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A spice box and a cookbook got her started

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I kept some spicy V8 handy, just in case the rasam lacked the bite we were used to, but did not have to open the can at all.

With this book in hand, I did not dread my weekly turn at cooking. Three months later, I even offered to bring a dish when a professor had us over for Thanksgiving dinner.

One of the hardest lessons I had to learn was that a secret to south Indian cooking, the technique called "tempering," cannot be picked up from any book, no matter how well written. You lay out a spoonful or less of spices on a plate. It is tempting to blend them but you cannot do that. Popped, one by one, into a small quantity of hot oil, each spice yields its distinct flavor at a particular temperature. A tiny miscalculation and you'll end up with a semi-charred mess. But done right, the redolent mix gives vegetable dishes a nutty, crunchy flavor.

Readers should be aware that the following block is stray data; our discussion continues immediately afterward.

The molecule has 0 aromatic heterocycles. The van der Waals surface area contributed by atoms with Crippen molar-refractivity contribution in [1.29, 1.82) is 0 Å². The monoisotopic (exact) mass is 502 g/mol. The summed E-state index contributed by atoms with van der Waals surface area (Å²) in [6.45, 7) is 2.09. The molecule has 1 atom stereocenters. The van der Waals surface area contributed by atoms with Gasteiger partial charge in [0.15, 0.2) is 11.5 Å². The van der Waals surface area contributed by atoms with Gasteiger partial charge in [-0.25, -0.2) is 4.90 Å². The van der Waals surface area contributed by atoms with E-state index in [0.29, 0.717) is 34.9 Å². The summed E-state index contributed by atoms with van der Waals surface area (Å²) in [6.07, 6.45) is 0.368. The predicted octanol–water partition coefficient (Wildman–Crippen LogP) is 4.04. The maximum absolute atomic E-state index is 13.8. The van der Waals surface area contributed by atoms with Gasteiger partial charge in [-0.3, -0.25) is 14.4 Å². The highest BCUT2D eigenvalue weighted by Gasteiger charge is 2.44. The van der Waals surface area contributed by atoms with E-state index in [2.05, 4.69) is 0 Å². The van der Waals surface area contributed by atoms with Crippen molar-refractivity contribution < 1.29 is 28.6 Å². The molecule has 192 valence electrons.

The dance of the mustard seeds in the hot, smoky oil during this process can easily get out of control, and many a time I had to put a lid on its wild frenzy, sometimes - unfortunately - not before the smoke alarm went off.

But a "mastery over the seasonings can make all the difference," the author of my cookbook emphasized. Learning to temper spices efficiently in an American kitchen was tough, but the procedure paid gastronomical dividends and taught me the virtue of patience.

Initially, when I walked down the produce aisles of the neighborhood grocery store, I could name only some of the vegetables.

JalapeƱos, the pleasantly plump relatives of the tiny Indian mirchi, looked deceptively harmless. My roommate decided to bite into one to check if this chili was "hot," and ended up doing a crazy jig in Aisle 6 until I rushed back with a bottle of blue Gatorade.

It took a sniff test to distinguish between curly parsley and cilantro, and one roommate always brought back the wrong herb. Humongous eggplants, which neither looked nor tasted like the aubergines back home, called for an entirely different treatment than the cookbook's suggestions.

Broccoli, a cousin of the cauliflower, is not amenable to spices, I found. Asparagus is as easy as green beans; fiddleheads are not fussy either. With some thought and effort, I could eventually handle most of the produce.

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